Warrior challenge mud to measure
Kaiko¯ura’s popular obstacle race is back.
The Kaiko¯ura Warrior promises to be fun, filthy, and good for you.
However, it’s not for the fainthearted, said race director Kim Boyce-Campbell.
‘‘There will be more mud, water and other novel obstacles for competitors to negotiate in the annual helter-skelter around the South Bay course,’’ she said.
‘‘The mud pits were the most popular and this year there are going to be three.
‘‘Last year we just had one and everyone loved it.’’
Boyce-Campbell is intent on making the race a welcome respite after a year dominated by earthquake recovery efforts.
‘‘We’ve missed out on a lot over the past year and what better way to mark the anniversary of the quake than by having fun together.’’
This is the fourth year Kaiko¯ura Warrior has run and there are three courses to choose from, all based around the South Bay Racecourse area.
There’s a 1.5km Mini Warrior for children, 3km Apprentice Warrior for those with average fitness and the 6km Ultimate Warrior.
The ultimate warrior is a ‘‘hard core’’ race involving a
muddy shingle run along South Bay and a muddy slog up a creek bed.
With racers last year giving the thumbs-up to water and mud obstacles in particular, they will face more of that this year.
As well as two extra ‘‘super slippery’’ mud pits, a see-saw and other surprise obstacles there are some other fun challenges for the kids.
‘‘With all the road-building going on, you might see a few injokes with some of the obstacles and we are looking forward to having the involvement of plenty of North Canterbury Transport Infrastructure Recovery alliance NCTIR crew,’’ said BoyceCampbell.
‘‘There’s been quite a buzz about the event this year and I’ve had lots of people asking me about it so I expect it will grow.’’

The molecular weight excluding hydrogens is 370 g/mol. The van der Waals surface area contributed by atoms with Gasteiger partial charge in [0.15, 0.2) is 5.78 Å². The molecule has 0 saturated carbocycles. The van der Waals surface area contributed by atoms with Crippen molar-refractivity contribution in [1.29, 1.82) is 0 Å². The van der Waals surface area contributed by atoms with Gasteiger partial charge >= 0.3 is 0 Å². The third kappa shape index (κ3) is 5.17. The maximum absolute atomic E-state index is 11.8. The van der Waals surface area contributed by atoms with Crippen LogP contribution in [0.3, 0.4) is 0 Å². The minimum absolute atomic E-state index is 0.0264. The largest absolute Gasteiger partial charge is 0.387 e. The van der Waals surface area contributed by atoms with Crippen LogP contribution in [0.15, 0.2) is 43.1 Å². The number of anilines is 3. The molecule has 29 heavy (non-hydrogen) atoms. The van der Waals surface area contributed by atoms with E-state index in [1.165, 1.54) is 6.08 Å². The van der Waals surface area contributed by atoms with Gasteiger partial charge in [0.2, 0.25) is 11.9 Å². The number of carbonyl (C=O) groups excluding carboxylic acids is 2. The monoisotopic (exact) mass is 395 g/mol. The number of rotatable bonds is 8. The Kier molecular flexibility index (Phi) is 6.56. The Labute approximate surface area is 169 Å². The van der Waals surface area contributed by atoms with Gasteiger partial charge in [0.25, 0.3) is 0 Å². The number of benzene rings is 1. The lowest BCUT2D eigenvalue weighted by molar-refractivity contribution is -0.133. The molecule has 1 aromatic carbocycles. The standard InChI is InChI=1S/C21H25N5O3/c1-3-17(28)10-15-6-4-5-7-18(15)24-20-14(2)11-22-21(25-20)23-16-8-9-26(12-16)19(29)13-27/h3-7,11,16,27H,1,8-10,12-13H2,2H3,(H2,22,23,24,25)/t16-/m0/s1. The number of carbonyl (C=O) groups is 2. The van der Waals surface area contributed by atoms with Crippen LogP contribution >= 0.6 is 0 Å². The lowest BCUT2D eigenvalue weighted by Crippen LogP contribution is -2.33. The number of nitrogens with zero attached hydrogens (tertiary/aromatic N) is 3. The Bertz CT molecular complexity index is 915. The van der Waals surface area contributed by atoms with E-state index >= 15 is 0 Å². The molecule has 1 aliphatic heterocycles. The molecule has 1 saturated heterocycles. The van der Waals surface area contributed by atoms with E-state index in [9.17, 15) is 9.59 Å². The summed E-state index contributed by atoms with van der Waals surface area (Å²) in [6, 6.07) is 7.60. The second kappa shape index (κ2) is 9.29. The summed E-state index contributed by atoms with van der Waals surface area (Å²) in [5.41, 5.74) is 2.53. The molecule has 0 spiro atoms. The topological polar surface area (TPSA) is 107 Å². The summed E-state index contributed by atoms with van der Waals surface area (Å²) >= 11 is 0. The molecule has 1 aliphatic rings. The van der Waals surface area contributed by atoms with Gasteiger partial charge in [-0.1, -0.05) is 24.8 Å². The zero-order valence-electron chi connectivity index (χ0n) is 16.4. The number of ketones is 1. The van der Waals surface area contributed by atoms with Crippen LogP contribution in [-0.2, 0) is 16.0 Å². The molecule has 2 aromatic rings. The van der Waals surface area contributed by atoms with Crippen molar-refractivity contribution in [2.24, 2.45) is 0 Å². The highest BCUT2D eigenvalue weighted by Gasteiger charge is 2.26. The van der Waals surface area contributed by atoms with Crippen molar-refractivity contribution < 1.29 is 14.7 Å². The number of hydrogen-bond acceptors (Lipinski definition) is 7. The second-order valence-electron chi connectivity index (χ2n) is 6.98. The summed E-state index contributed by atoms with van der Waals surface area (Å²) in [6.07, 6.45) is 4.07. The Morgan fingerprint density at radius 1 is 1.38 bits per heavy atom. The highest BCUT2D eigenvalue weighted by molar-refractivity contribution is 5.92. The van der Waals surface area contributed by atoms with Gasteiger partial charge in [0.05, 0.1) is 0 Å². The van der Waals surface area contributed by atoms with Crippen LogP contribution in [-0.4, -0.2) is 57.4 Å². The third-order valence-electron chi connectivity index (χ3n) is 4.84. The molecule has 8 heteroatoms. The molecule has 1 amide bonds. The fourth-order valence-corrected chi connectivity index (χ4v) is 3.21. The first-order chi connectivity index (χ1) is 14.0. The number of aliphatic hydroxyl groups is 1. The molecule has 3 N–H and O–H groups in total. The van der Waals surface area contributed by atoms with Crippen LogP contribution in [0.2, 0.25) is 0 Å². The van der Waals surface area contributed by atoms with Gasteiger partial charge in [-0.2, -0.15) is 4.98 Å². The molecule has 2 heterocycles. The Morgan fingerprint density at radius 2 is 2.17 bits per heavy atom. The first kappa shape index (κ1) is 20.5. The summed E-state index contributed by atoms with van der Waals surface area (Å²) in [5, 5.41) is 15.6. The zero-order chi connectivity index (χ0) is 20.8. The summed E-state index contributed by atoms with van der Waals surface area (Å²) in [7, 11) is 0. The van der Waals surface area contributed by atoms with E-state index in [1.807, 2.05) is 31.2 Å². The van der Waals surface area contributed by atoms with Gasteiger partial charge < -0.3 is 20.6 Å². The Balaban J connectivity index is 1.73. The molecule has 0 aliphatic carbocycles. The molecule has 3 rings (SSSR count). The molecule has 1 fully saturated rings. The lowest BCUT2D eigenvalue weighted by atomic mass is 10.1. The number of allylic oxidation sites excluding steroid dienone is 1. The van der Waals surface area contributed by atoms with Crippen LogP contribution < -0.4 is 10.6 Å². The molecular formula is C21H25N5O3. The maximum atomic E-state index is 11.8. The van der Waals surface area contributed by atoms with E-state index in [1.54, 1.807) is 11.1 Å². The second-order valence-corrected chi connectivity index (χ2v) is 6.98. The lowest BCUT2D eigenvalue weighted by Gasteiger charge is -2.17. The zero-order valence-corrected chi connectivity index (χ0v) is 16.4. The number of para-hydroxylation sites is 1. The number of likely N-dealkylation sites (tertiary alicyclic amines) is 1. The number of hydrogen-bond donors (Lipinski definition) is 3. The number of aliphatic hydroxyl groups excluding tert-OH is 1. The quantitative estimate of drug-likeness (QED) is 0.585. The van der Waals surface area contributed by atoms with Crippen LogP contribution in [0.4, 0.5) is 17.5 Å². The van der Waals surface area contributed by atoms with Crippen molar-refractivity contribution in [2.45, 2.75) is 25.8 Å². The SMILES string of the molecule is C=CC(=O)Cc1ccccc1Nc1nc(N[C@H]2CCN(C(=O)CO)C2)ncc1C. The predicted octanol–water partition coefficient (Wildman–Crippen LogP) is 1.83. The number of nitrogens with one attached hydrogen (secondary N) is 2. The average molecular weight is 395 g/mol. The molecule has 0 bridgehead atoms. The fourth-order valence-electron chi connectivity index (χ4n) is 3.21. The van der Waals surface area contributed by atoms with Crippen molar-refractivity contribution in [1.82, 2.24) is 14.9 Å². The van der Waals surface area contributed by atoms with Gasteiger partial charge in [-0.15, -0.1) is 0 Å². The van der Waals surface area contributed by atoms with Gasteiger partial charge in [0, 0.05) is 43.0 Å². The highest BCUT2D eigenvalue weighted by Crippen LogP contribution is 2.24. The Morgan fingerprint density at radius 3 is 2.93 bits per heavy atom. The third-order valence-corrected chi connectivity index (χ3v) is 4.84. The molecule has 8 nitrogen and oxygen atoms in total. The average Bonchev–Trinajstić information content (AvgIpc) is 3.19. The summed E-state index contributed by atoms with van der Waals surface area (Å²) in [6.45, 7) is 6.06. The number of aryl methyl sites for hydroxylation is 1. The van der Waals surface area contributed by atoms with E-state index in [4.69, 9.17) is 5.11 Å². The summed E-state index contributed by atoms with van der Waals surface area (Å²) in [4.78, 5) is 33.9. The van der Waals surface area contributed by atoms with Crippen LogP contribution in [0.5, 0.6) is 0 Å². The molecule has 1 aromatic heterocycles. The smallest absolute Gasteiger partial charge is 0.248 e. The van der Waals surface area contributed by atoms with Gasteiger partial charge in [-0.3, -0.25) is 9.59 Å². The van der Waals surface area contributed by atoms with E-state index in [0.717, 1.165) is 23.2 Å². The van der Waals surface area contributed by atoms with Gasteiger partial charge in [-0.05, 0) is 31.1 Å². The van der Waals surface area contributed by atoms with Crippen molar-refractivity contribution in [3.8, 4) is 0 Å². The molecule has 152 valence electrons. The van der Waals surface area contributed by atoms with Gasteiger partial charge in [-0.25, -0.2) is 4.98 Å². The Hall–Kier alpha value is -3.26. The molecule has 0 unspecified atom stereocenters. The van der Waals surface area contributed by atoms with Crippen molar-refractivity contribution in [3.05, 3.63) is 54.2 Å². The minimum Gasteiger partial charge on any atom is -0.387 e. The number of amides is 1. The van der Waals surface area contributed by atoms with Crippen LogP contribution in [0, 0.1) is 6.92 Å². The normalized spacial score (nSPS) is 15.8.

Boyce-Campbell is hoping to see an increase on the 140 who took part last year.
The defending men’s and women’s 6km champions, Martin Pattison and Ella Hutchison, will be back, but Boyce-Campbell said they would face some strong opposition.
‘‘Last year we had a group come up from Christchurch who managed to take out some of the top places and they had so much fun they are all coming back this year and are hoping to bring a couple of more teams.’’
With other local events can- celled through road closures, land damage and lack of sponsorship, she said it was important for the Kaiko¯ura Warrior to go ahead.
Boyce-Campbell said she received great support from Downer, Kaikoura ITM, Kaiko¯ura Youth Council, both the Lions and Seaward Lions Clubs, Innovative Waste, Ngai 2 Sport Tasman, Tahu Fisheries, the local fire brig- ade, ASB and Lotto volunteers, along with those who are helping build the course.
All place-getters and the best fancy dress entrants will receive prizes and Boyce-Campbell said they have a lot of great spot prizes to give away.
‘‘The event is a tonne of fun, and it can be as challenging as you make it. Most people enjoy the opportunity to push themselves a bit and feel like they have really achieved something.’’
For more information contact Kim Boyce-Campbell at firstname.lastname@example.org or ring 03 319 5026 ext 236 and to register for Kaiko¯ura Warrior on Sunday November 19 go to www.sporttasman.org.nz/warrior,
The Kaiko¯ura Warrior is back muddier and wetter than ever.